Despite Eurozone Debt Issues, European Hotel Market Enjoys Revenue Growth

Despite Eurozone Debt Issues, European Hotel Market Enjoys Revenue Growth

Vacation News » Europe Vacation News Edition | By David Barley | March 6, 2012 11:44 AM ET

According to STR Global, the European hotel market reported overall positive revenue per available room growth 12-months to January.

Despite the economic conditions a majority of the 157 cities and destinations tracked in Europe, only 15 saw declining demand.

STR Global, one of the sponsors of the International Hotel Investment Forum in Berlin, reported hotels' current and future performance across the major markets in Europe. "European hotel markets benefited from relatively limited new supply and positive demand growth in 2011 as shown by our results", said Elizabeth Randall, managing director at STR Global, who will be speaking at the event.

Looking at the best performing markets in terms of RevPAR growth 12-months to January, they were mainly driven by occupancy growth, with the exception of Vilnius and Istanbul. In Vilnius, occupancy grew by 15.6 percent and ADR increased by 15.9 percent to LIL199.33. ADR grew in Istanbul by 30.8 percent (TRY 367.09) but  also was the only top performing market that saw occupancy decline by 4.2 percent (70.0 percent) as additional supply entered the market (+4.3 percent) during the same period.

Yekaterinburg, Russia, which is amongst the top performing markets, saw its RevPAR growth led by increased occupancy (+21.3 percent) to reach 38.0 percent 12-months to January. In Reykjavik, Iceland, RevPAR growth was led by increased occupancy (+21.6 percent) and partly from the recovery in 2011 from the ash cloud, which disrupted most of air travels in April and May 2010.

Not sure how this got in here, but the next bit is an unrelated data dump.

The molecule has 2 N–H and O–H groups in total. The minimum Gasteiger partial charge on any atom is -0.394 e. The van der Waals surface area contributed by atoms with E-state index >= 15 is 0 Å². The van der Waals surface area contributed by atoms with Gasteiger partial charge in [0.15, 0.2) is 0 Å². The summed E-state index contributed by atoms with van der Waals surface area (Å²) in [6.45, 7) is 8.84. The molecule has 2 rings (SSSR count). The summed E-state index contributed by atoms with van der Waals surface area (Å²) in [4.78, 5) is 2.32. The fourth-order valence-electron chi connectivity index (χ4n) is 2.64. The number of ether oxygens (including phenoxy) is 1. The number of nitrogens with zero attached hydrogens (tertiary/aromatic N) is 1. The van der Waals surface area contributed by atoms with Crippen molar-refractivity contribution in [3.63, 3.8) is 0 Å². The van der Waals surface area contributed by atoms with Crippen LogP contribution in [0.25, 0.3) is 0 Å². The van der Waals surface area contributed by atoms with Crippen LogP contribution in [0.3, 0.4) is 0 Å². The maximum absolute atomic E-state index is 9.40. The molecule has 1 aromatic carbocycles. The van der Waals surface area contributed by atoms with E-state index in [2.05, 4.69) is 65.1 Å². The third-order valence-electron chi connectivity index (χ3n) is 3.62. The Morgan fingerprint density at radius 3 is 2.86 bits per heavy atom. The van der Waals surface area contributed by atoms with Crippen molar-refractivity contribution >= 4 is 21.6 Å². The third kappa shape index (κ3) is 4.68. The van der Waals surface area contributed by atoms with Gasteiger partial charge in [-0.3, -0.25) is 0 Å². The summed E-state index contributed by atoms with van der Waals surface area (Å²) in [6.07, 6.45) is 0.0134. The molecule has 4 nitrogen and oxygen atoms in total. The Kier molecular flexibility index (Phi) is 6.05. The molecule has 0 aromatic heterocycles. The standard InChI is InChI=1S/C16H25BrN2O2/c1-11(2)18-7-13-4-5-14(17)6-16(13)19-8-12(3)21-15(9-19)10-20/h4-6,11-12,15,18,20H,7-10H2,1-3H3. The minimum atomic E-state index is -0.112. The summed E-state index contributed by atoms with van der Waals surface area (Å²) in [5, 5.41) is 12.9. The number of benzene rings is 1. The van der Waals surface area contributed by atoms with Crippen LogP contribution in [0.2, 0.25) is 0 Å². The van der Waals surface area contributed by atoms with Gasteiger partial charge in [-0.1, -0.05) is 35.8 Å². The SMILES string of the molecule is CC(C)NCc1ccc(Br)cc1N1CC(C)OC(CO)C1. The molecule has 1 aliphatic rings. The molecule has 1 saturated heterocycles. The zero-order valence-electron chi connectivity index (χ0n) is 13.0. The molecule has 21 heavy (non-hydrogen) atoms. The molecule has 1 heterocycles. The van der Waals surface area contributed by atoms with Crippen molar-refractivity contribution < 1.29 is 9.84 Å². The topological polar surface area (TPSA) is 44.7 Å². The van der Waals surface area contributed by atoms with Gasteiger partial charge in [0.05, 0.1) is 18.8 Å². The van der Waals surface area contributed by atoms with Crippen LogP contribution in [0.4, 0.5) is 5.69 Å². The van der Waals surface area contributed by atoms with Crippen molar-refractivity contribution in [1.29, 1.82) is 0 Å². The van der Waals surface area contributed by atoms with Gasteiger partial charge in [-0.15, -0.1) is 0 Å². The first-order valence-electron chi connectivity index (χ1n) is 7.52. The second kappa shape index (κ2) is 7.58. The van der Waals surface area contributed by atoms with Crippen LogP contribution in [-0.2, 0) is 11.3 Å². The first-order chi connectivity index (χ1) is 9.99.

RevPAR performance in local currency sorted by percentage change, 12 months to January 2012

In the bottom 10 performing destinations in Europe, new supply in Preston (+11.1 percent) and in Hull (+ 4.4 percent), both in the U.K., led to double-digit decline in RevPAR performance. This decrease was mainly led by declining ADR in Preston to £47.11 (-5.5 percent) and in Hull to £44.60 (-9.3 percent) 12-months to January.

The other markets experiencing RevPAR decline, except three, were all the result of declining occupancy and rate. Only Bradford, Essen and Cardiff saw a mix between occupancy and ADR decline resulting in a RevPAR drop.

Essen experienced the largest demand drop (-9.1 percent) 12-months to January. ADR grew by 3.6 percent (€96.89) during the same period leading Essen's RevPAR to decline by 5.8 percent. Cardiff and Bradford both reported increased occupancy by 3.1 percent and 0.6 percent, respectively, but fell short in terms of ADR growth, leaving RevPAR to decline.

"Based on the current market conditions, our latest forecast in 2012 has been revised downward across 39 markets in Europe", Randall said. "However, we also anticipate seeing demand growth in Berlin (5.0 percent), London (4.0 percent) and Vienna (3.9 percent), and another 27 European markets in 2012 which is a very good news".

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